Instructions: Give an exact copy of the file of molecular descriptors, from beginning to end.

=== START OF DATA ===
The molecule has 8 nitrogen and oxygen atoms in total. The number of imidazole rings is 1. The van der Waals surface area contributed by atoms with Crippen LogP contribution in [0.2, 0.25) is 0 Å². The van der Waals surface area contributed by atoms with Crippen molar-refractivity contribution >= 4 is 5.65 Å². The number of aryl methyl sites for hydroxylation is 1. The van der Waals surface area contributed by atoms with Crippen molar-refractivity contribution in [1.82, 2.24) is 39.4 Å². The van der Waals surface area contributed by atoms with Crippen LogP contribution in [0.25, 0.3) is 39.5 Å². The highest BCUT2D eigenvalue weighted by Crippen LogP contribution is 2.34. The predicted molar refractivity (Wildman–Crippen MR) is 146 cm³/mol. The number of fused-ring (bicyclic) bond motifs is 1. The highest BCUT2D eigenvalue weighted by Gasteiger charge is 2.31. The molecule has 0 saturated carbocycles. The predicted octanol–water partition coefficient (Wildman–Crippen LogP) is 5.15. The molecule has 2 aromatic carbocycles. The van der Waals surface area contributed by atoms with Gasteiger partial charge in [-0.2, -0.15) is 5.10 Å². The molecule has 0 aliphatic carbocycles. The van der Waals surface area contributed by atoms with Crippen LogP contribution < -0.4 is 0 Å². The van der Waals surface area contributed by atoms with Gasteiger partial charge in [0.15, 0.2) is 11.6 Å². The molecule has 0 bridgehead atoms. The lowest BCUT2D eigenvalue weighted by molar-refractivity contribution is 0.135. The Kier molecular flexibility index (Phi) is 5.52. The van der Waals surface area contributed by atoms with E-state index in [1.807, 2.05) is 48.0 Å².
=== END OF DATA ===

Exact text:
The molecule has 8 nitrogen and oxygen atoms in total. The number of imidazole rings is 1. The van der Waals surface area contributed by atoms with Crippen LogP contribution in [0.2, 0.25) is 0 Å². The van der Waals surface area contributed by atoms with Crippen molar-refractivity contribution >= 4 is 5.65 Å². The number of aryl methyl sites for hydroxylation is 1. The van der Waals surface area contributed by atoms with Crippen molar-refractivity contribution in [1.82, 2.24) is 39.4 Å². The van der Waals surface area contributed by atoms with Crippen LogP contribution in [0.25, 0.3) is 39.5 Å². The highest BCUT2D eigenvalue weighted by Crippen LogP contribution is 2.34. The predicted molar refractivity (Wildman–Crippen MR) is 146 cm³/mol. The number of fused-ring (bicyclic) bond motifs is 1. The highest BCUT2D eigenvalue weighted by Gasteiger charge is 2.31. The molecule has 0 saturated carbocycles. The predicted octanol–water partition coefficient (Wildman–Crippen LogP) is 5.15. The molecule has 2 aromatic carbocycles. The van der Waals surface area contributed by atoms with Gasteiger partial charge in [-0.2, -0.15) is 5.10 Å². The molecule has 0 aliphatic carbocycles. The van der Waals surface area contributed by atoms with Crippen LogP contribution < -0.4 is 0 Å². The van der Waals surface area contributed by atoms with Gasteiger partial charge in [0.15, 0.2) is 11.6 Å². The molecule has 0 bridgehead atoms. The lowest BCUT2D eigenvalue weighted by molar-refractivity contribution is 0.135. The Kier molecular flexibility index (Phi) is 5.52. The van der Waals surface area contributed by atoms with E-state index in [1.807, 2.05) is 48.0 Å².